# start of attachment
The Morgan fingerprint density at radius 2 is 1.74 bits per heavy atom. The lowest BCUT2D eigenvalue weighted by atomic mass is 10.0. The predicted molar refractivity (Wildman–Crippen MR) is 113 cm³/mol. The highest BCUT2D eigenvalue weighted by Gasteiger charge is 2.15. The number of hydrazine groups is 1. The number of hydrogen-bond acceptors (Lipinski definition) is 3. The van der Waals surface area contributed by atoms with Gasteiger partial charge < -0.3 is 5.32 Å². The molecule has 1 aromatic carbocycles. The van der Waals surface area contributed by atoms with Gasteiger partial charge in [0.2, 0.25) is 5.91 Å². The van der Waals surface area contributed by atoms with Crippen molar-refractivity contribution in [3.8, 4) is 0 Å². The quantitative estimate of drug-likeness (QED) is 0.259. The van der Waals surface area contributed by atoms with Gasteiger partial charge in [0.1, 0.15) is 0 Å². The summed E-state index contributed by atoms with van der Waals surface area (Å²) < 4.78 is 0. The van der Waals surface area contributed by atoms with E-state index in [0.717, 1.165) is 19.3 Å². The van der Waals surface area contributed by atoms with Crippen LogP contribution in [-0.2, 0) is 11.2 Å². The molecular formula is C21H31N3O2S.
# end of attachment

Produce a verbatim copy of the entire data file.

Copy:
The Morgan fingerprint density at radius 2 is 1.74 bits per heavy atom. The lowest BCUT2D eigenvalue weighted by atomic mass is 10.0. The predicted molar refractivity (Wildman–Crippen MR) is 113 cm³/mol. The highest BCUT2D eigenvalue weighted by Gasteiger charge is 2.15. The number of hydrazine groups is 1. The number of hydrogen-bond acceptors (Lipinski definition) is 3. The van der Waals surface area contributed by atoms with Gasteiger partial charge < -0.3 is 5.32 Å². The molecule has 1 aromatic carbocycles. The van der Waals surface area contributed by atoms with Gasteiger partial charge in [0.2, 0.25) is 5.91 Å². The van der Waals surface area contributed by atoms with Crippen molar-refractivity contribution in [3.8, 4) is 0 Å². The quantitative estimate of drug-likeness (QED) is 0.259. The van der Waals surface area contributed by atoms with Gasteiger partial charge in [0.1, 0.15) is 0 Å². The summed E-state index contributed by atoms with van der Waals surface area (Å²) < 4.78 is 0. The van der Waals surface area contributed by atoms with E-state index in [0.717, 1.165) is 19.3 Å². The van der Waals surface area contributed by atoms with Crippen LogP contribution in [-0.2, 0) is 11.2 Å². The molecular formula is C21H31N3O2S.